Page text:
A month ago I was saying to myself, "I know a large amount of stuff. I believe that I'm well off in terms of knowledge." I was confident that I'd be ready to be plopped on the front lines of the job market wearing shiny armor and carrying a mighty-powerful axe. This vision, however, has been slightly tarnished by the realization that I might not be as well-prepared as I had thought.
Let's pretend my future boss says, "For this, you'll probably want to create blabbity-blah and write your own parser." A parser, madame? Erm, uh, kinda, well, gee, uhm, hlaughalugah, context-free grammar? What? Yes, I understand the basics. I'm aware that LL is easier than LR, but I'm a bit unclear as to why left-recursive grammars can't be handled by top-down parsers.
Compilers is a part of my brain that, when accessed, responds with unnerving silence. Recalling the time in New Hampshire when I was planting anti-gopher bombs and accidentally inhaled some of the orange, peas-and-carrots-smelling poisonous gas, I feel like that event formed some gaping cavity in my skull. Cut away half of Ian's brain and you'll see said cavity, and inside will be a small, crumpled Post-it note enscrawled with "TODO: learn compilers."
The worry is that I can't fill this hole in my head the way I curb all other knowledge cravings. When I want to know something, the magical Internet showers me with all sorts of material I can submerge myself in. XSLT's
Enter parser-generators. The VH1 true story of
lex. "Ian, you know automata, right," I'll think to myself. This subject, unlike the aforementioned, is like the rock-climbing wall with slippery pegs. Kwowing the why of compilers and parser-generators isn't just documented in a HOWTO somewhere. This subject, unlike the aforementioned, requires a significant guru, to give me a hand from over the top of the rock-climbing wall. This subject isn't just Ajax or knowing why you can modify a shell script while it's running -- this is bad-ass knowledge.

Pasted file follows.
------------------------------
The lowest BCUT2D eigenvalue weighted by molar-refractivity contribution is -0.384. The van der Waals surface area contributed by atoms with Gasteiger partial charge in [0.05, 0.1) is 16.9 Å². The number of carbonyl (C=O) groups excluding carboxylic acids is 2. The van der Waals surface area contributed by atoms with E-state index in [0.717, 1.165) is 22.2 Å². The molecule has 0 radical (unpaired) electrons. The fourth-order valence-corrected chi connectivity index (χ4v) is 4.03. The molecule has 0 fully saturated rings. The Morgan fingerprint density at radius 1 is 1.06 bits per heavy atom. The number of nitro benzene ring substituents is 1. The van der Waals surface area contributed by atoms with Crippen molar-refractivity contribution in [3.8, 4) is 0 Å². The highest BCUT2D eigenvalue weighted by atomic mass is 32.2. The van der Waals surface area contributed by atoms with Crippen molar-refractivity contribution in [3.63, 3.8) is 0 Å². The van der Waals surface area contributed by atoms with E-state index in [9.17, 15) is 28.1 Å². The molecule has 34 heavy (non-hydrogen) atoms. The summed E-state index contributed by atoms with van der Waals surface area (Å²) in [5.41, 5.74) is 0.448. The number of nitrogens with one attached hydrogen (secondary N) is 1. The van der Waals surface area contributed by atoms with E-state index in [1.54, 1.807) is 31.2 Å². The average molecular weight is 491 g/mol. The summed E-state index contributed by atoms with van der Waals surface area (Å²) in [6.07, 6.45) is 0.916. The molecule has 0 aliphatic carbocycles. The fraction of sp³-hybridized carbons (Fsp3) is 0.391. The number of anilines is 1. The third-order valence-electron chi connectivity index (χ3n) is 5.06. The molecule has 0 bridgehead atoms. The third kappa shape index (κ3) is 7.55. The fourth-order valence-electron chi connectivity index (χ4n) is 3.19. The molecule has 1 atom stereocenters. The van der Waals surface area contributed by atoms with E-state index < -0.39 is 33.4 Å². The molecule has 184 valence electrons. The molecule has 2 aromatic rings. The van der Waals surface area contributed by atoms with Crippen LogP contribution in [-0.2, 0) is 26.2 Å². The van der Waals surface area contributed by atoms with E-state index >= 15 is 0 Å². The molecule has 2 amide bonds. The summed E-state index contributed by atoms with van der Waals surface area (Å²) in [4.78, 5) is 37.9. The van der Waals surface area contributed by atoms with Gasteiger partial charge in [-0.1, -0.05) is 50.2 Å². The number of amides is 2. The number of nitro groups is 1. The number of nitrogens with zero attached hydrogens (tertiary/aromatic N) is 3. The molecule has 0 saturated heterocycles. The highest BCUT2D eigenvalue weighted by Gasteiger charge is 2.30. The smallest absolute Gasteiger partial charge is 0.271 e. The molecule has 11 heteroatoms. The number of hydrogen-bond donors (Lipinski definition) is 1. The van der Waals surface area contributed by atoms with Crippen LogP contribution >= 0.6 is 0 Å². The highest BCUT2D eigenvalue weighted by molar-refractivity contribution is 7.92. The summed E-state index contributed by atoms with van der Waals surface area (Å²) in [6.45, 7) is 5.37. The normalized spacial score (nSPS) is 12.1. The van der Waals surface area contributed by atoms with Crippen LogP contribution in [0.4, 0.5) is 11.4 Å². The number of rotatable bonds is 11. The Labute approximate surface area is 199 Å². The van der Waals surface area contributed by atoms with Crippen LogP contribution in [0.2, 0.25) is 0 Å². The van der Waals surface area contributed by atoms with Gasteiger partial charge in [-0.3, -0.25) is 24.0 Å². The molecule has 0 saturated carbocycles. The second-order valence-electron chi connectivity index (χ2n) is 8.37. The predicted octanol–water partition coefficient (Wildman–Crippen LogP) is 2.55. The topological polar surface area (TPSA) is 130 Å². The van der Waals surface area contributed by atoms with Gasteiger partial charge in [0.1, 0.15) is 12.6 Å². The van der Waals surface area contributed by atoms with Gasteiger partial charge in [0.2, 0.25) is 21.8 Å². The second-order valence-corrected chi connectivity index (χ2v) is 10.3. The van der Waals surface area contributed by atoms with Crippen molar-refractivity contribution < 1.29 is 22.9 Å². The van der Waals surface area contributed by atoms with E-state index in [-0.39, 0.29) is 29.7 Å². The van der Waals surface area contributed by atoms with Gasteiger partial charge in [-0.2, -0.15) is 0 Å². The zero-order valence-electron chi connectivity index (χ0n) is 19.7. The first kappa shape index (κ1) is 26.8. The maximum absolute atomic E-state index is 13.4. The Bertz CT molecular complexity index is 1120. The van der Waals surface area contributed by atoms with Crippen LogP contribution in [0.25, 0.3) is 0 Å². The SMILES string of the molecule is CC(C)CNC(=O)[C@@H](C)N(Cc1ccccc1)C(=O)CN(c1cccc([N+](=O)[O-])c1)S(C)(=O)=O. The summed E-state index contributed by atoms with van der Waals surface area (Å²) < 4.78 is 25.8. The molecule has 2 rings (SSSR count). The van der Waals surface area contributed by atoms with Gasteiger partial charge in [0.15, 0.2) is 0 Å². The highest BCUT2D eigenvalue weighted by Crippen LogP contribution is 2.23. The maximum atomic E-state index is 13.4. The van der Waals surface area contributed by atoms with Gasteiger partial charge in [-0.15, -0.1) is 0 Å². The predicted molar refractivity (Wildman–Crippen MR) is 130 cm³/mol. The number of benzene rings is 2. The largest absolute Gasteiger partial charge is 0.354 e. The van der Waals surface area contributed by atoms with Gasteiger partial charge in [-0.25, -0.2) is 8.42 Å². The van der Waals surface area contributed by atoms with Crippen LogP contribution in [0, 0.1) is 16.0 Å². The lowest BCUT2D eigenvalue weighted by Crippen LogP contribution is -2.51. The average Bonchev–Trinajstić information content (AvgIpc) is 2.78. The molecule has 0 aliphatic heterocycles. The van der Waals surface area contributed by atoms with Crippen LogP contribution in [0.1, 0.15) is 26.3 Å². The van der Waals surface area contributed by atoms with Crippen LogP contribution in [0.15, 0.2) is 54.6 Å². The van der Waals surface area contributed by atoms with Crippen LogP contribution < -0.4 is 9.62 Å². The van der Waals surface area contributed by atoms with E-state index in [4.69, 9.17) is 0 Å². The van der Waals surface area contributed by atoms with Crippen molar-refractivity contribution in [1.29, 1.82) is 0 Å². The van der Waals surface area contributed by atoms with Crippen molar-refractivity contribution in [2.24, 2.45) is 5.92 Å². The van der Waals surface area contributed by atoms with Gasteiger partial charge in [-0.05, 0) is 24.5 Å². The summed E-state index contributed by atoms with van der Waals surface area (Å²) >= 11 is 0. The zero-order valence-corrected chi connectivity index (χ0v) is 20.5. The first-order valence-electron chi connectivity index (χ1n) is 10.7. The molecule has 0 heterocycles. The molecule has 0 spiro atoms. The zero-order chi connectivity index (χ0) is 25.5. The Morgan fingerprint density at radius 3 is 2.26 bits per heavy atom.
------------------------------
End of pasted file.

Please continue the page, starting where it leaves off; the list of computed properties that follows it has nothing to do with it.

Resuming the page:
Programming Languages. Algorithms. Automata. Operating systems. Databases. Compilers. Grab your college/university's Computer Science course listing and look at the bottom half. This is bad-ass knowledge. This is the stuff that, when known, lets one understand not just how, but why.
I'm confident that I'll always be able to get the how; I'm scared that I don't know enough why.
For various reasons that I won't get into here, I switched from a Computer Science degree to a dual major in Computer Science and Cognitive Psychology. The reasons, however, do not outweigh the fact that I won't be able to take a compilers, algorithms or operating systems class. My fault? Likely.
A lot of my education has been memorize. Ask me why drive reduction theory is silly. Or characteristics of a well-managed team. Or how it's possible to calculate the size of a distant object at the other end of the galaxy. These are all things I've had to memorize and, for the longest time, I mistakingly thought that, in this field, piles of facts was the path to go.
Here's the solution, assuming that time-travel is possible. Future Ian borrows a time machine and warps back in time to Early Ian, just as he's entered college. Future Ian sits Past Ian down and asks, "You want to be a bad-ass computer science ninja, right?" Past Ian nods even though the questions was obviously rhetorical. "Don't switch majors. Take all the hard CS classes you can get your hands on. It's not about learning lots of things, it's about learning why things are." Past Ian nods despite obvious time-continuum paradoxes. Before Future Ian warps out he leaves some cliche last advice: "Oh, and when you're offered tons of peach schnapps, don't make a night out of it. You'll get sick and lose a pair of pants."